Bacteria Enlisted in the production of endlessly recyclable plastics


Plastic, while incredibly useful, poses a significant challenge in terms of sustainability. In light of this, scientists at Berkeley Lab have developed a groundbreaking method of engineering bacteria to produce raw materials that can be transformed into completely recyclable plastics. Although plastic recycling programs aim to be environmentally friendly, the unfortunate reality is that the majority of plastic is either burned or ends up in landfills. In 2019, Berkeley Lab unveiled a novel type of plastic known as polydiketoenamine (PDK), which features bonds between its molecules that can be easily broken down on demand without any loss of quality. Initially, the scientists created PDK using the same petrochemicals utilized in conventional plastic. However, in a new study, they have successfully transitioned to using renewable sources instead.

The team of researchers engineered E. coli, a bacterium, to convert sugars from plants into a molecule called triacetic acid lactone (TAL). This molecule can then be combined with other chemicals to create PDK. The resulting plastic material is highly flexible, durable, and even adhesive, depending on its intended application. Beyond its enhanced sustainability, the team also discovered that the new PDK can withstand higher working temperatures compared to the earlier version, operating at up to 60 °C (140 °F). As a result, the potential applications for this innovative material are significantly expanded.

Currently, the PDK is composed of approximately 80% bio-content. However, the researchers aspire to increase this to 100% in future iterations. Additionally, they plan to focus on further improvements, such as enabling bacteria to convert a broader range of plant sugars and compounds into the required raw materials, while also expediting the conversion process itself.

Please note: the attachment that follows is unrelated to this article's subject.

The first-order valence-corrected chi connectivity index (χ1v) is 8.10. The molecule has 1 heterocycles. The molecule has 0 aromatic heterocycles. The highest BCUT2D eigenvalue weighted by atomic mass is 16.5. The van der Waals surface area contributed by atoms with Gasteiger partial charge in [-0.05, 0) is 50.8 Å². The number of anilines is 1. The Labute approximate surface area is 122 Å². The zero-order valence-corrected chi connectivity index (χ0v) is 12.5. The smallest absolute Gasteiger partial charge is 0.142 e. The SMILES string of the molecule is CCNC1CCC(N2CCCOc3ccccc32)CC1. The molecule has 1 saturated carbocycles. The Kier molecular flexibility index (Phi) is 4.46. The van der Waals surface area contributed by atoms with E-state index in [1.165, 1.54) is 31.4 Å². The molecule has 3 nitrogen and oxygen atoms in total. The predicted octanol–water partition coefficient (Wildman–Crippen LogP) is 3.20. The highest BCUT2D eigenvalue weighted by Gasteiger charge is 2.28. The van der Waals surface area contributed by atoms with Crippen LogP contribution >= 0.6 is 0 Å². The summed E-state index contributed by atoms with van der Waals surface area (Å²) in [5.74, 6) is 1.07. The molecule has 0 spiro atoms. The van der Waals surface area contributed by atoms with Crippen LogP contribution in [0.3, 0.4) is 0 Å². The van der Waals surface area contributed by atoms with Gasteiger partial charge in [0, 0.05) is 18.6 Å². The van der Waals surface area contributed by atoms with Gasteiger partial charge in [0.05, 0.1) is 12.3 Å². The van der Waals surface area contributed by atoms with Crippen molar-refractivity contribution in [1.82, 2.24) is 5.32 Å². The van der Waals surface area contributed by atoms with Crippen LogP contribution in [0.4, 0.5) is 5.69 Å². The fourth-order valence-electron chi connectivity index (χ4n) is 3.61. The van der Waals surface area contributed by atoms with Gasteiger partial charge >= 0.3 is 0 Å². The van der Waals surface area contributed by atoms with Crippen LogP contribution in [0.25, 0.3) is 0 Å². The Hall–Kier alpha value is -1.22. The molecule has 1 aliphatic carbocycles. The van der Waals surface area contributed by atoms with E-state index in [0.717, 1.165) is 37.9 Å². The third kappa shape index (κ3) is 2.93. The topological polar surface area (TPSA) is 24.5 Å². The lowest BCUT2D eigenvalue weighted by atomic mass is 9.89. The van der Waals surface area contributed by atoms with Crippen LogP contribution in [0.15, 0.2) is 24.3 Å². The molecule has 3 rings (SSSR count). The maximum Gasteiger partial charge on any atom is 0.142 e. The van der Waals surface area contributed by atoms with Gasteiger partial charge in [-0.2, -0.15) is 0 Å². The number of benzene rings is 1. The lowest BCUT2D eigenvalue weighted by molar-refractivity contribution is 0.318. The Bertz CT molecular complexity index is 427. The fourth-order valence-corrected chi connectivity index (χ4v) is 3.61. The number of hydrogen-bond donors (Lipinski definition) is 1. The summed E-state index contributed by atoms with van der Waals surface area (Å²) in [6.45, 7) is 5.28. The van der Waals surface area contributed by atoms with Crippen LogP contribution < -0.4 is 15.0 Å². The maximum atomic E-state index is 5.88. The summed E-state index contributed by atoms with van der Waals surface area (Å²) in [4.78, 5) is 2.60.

Corinne Scown, one of the study’s authors, expressed great optimism about the research findings, stating, “Our new results are extremely encouraging. We found that with even modest improvements to the production process, we could soon be making bio-based PDK plastics that are both cheaper and emit less CO2 than those made with fossil fuels.”

This groundbreaking development in plastic production offers a glimpse into a future where sustainable plastics are not only possible but also economically viable. By harnessing the capabilities of bacteria, scientists can effectively create a circular economy for plastic, reducing the need for virgin materials and minimizing waste. With further advancements and refinements, the potential environmental impact of traditional plastic manufacturing could be diminished significantly. Ultimately, this research represents a crucial step forward in the pursuit of a more sustainable and eco-friendly future.


  1. Source: Coherent Market Insights, Public sources, Desk research
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